As the Canucks wind up their mid-winter organizational meetings in Florida, management will have a chance to watch their BC boys take on the disappointing Florida Panthers on Saturday.
Vancouver has slipped four games below .500 and out of playoff contention, unless one believes a winning clip to the tune of 28-and-13 during the second half of the season is likely.
It’s why management has taken a patient approach to its personnel decision making and why they haven’t relieved head coach Bruce Boudreau of his duties. If at some point in the last three weeks they felt this roster had a legitimate shot at the postseason, they probably would have made that change.
But because of the goaltending situation, the team’s defensive make-up and potential chemistry issues, there was never any reason to move on from ‘Gabby’ and hope for a ‘new coach boost’.
The problems with that also include having to pay ex-Canucks head coach Travis Green, Boudreau, and a new coach all at the same time.
Another issue is finding someone to take over. Yes, while bench bosses relish NHL head coaching opportunities, one at this point might be hesitant to look at Vancouver until they see which personnel is coming in and out and where this roster and chemistry are headed.
At this moment, things remain status quo. Boudreau’s Canucks departure would be a mercy firing, and unless things completely fall to pieces and the PR gets unmerciful, that might not happen. The team still shows signs of compete.
Which brings us back to the meetings.
Not As Much Fun In the Sun
The largest elephant in the room remains Bo Horvat’s future. The Canucks captain is eligible for a new deal, one he’s unlikely to get from Vancouver barring some other very surprising personnel and salary cap moves.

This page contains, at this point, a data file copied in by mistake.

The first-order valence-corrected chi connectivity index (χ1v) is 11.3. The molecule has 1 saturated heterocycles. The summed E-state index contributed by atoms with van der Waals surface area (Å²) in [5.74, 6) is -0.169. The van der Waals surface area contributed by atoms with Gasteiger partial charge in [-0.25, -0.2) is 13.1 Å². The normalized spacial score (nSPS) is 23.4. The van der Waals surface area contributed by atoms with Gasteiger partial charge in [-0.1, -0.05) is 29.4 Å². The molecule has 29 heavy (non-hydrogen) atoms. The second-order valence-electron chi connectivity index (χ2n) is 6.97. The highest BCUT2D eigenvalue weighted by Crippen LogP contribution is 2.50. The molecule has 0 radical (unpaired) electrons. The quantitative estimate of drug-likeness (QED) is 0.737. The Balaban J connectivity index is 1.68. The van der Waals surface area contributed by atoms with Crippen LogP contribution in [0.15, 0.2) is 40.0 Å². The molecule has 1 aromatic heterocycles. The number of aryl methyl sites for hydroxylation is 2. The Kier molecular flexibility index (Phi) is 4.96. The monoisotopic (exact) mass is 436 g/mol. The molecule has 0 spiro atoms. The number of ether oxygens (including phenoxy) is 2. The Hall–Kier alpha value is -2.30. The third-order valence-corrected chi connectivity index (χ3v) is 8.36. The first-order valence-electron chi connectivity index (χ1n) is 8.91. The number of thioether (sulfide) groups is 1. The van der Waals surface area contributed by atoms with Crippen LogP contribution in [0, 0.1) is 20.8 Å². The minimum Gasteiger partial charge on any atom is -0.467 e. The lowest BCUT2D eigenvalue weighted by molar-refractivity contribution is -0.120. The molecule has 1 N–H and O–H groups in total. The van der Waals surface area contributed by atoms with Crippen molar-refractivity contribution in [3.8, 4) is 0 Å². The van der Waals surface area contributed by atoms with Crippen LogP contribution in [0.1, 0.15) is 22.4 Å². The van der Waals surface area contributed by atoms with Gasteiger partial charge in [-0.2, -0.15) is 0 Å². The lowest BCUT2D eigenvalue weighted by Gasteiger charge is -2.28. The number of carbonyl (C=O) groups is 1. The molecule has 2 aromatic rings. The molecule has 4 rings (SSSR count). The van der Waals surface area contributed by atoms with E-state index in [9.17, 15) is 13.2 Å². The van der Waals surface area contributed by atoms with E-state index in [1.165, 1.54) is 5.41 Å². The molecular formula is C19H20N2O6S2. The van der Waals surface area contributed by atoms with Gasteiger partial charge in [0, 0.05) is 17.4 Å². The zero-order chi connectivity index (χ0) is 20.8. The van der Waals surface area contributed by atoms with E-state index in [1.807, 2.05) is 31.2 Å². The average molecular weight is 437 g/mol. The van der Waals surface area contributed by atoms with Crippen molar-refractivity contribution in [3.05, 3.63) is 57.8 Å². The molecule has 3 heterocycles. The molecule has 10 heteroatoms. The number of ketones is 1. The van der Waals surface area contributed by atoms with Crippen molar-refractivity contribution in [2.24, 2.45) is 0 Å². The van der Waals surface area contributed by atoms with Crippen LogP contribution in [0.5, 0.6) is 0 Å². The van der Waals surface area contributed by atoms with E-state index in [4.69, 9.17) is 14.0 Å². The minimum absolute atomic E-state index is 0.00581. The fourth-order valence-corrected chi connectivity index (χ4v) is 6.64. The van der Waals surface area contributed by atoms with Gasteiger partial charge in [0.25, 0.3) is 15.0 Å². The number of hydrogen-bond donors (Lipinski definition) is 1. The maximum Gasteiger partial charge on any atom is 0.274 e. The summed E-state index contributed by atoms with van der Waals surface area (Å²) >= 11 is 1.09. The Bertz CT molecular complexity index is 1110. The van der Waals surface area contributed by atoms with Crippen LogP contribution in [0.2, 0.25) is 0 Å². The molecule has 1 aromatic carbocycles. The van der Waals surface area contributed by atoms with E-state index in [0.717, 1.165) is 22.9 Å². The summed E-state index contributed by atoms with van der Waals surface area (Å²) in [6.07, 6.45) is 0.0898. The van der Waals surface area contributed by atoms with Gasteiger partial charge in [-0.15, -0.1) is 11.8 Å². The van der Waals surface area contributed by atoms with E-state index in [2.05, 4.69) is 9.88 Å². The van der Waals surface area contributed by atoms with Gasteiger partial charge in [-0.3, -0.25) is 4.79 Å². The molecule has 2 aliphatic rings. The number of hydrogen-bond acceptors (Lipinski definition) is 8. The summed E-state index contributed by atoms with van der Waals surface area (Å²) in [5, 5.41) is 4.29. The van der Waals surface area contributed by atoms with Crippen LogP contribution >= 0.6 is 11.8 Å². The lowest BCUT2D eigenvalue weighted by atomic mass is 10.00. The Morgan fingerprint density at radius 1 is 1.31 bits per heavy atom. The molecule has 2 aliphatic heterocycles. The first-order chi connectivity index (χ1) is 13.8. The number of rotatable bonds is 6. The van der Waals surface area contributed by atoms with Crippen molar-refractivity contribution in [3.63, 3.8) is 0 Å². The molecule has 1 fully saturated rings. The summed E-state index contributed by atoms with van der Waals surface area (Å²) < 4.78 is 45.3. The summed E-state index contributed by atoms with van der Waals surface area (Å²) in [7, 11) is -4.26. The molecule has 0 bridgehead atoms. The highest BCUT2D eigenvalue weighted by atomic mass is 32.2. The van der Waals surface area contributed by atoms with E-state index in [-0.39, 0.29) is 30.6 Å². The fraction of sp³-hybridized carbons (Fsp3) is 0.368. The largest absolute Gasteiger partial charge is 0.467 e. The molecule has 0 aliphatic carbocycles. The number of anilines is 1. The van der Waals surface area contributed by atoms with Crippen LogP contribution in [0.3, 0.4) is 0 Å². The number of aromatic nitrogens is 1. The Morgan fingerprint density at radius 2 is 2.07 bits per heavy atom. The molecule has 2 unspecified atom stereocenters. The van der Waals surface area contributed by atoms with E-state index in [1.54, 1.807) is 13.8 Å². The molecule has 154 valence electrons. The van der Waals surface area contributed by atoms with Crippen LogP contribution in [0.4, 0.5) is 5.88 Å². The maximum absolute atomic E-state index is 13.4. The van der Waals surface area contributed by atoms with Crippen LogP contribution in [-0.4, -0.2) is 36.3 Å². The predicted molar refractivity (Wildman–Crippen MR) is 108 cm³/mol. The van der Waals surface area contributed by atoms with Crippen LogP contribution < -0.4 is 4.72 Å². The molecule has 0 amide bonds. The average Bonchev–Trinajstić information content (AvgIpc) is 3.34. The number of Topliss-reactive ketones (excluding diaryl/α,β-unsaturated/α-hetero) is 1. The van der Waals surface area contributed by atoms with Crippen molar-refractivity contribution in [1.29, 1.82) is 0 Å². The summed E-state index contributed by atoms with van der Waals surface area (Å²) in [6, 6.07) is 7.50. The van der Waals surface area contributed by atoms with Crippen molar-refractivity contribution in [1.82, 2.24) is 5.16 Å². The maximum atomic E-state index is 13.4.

Horvat’s six-year contract that paid him an average of $5.5-million per campaign expires at the end of the season, meaning Vancouver will attempt to maximize the return by shopping him ahead of the NHL Trade Deadline of March 3rd.
There’s interest around the NHL for Horvat either as a playoff rental or a long-term addition to someone’s centre group.
Remember, it’s obviously not all on him, but the ‘Horvat era’ and core has seen the Canucks make the playoffs once in eight seasons. Those numbers include falling short this time around.
This is a fun part of the season for armchair general managers. We’ll soon see where Canucks President of Hockey Operations Jim Rutherford and General Manager Patrik Allvin have this thing headed. Falling back enough in the standings this season to give themselves better ping pong ball odds for the NHL Draft Lottery and a crack at 1st-overall pick Connor Bedard might seem enticing, but it’s been made clear on earlier occasions that an appetite for a full rebuild in Vancouver is limited.
Unless that’s changed.
Grinding out of salary cap limitations put in place by the previous administration kind of feels like a rebuild anyway, at least if it’s done properly. It’s definitely not happening with the snap of the fingers.
If you’re gonna shed the money and gut the club, then gut the club.
In the meantime, puck drop for Vancouver’s next on-ice adventure is a little after 4 pm pacific on Saturday in Sunrise.